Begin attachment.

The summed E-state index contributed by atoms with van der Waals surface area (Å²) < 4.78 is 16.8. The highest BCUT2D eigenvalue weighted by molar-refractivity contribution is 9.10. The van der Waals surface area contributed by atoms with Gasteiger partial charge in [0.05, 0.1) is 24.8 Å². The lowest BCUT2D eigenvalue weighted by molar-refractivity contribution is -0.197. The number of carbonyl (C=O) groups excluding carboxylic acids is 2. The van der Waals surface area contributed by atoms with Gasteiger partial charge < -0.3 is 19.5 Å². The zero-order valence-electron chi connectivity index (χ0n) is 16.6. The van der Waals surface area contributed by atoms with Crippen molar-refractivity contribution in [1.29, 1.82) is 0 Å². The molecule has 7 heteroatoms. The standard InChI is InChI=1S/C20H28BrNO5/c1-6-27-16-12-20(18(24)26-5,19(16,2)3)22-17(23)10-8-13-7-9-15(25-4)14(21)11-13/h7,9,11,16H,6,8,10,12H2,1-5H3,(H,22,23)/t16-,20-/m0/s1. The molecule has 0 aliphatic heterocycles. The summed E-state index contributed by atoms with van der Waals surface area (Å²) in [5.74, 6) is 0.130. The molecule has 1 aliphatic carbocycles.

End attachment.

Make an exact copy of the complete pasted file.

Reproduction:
The summed E-state index contributed by atoms with van der Waals surface area (Å²) < 4.78 is 16.8. The highest BCUT2D eigenvalue weighted by molar-refractivity contribution is 9.10. The van der Waals surface area contributed by atoms with Gasteiger partial charge in [0.05, 0.1) is 24.8 Å². The lowest BCUT2D eigenvalue weighted by molar-refractivity contribution is -0.197. The number of carbonyl (C=O) groups excluding carboxylic acids is 2. The van der Waals surface area contributed by atoms with Gasteiger partial charge < -0.3 is 19.5 Å². The zero-order valence-electron chi connectivity index (χ0n) is 16.6. The van der Waals surface area contributed by atoms with Crippen molar-refractivity contribution in [1.29, 1.82) is 0 Å². The molecule has 7 heteroatoms. The standard InChI is InChI=1S/C20H28BrNO5/c1-6-27-16-12-20(18(24)26-5,19(16,2)3)22-17(23)10-8-13-7-9-15(25-4)14(21)11-13/h7,9,11,16H,6,8,10,12H2,1-5H3,(H,22,23)/t16-,20-/m0/s1. The molecule has 0 aliphatic heterocycles. The summed E-state index contributed by atoms with van der Waals surface area (Å²) in [5.74, 6) is 0.130. The molecule has 1 aliphatic carbocycles.